The BMJ article further suggests that, given the 2007 recommendations, it is €œunclear€ how the evidence base €œbecame unsupportive€ of the standard interventions. This declaration is quite odd. The reasons for the current NICE committee’s decisions should not be remotely “unclear” to anyone who has read the draft guidance and the extensive research review upon which it was based. In assessing the available studies, NICE rated all the evidence for GET and CBT as being either €œvery low€ or merely €œlow€ quality. Instead of asking how the evidence €œbecame unsupportive,€ the reporter and her editors should ask why anyone found the evidence to be supportive of these therapies in the first place.
Luckily, The Times subsequently published a more accurate account of the NICE committee kerfuffle, including a welcome mention of the possible implications of the new ME/CFS guidance for Long COVID patients. The Times reporter, Sean O’Neill (cc’d here), countered some questionable claims in the BMJ article, including that the committee had excessive patient representation and that it made decisions not grounded in legitimate data. It is heartening that some members of the mainstream UK press no longer accept at face value the various assertions involving ME/CFS promulgated by leading medical journals.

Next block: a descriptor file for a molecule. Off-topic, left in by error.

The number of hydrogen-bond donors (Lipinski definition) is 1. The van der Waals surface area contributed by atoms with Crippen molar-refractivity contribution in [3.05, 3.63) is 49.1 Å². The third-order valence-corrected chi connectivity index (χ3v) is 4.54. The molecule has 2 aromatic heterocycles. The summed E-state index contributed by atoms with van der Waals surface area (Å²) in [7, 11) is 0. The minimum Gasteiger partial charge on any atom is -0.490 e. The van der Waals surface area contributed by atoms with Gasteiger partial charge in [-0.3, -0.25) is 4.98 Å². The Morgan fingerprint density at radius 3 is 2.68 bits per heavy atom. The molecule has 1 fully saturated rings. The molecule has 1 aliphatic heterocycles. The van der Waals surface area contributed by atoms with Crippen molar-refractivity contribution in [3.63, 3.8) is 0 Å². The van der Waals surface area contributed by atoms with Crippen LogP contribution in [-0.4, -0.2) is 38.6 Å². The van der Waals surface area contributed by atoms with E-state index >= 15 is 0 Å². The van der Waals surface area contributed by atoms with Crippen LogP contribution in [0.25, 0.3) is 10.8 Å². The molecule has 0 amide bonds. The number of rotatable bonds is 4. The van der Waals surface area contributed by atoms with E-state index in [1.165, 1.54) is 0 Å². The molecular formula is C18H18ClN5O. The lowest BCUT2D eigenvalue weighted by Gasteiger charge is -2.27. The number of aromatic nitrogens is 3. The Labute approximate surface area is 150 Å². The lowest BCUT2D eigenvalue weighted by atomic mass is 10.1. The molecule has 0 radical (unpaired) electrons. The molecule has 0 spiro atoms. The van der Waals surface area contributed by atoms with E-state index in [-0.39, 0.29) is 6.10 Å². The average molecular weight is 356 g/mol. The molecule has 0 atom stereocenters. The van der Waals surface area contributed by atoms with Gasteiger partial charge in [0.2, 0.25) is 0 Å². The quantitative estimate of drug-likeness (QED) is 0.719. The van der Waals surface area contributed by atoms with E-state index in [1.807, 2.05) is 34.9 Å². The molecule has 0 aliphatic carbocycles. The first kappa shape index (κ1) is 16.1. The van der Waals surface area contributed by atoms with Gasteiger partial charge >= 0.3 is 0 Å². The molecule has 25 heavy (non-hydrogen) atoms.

Wittingly or not, this BMJ article appears to be part of a public relations campaign being waged by those who have lost the scientific argument and now seek to cast doubt preemptively on the new ME/CFS guidance, as well as on the process for developing it. As the publication date for this critical NICE document nears, it is unfortunate that BMJ is disseminating GET/CBT campaign propaganda in the guise of “news.”
David Tuller, DrPH
Senior Fellow in Public Health and Journalism
Center for Global Public Health
School of Public Health
University of California, Berkeley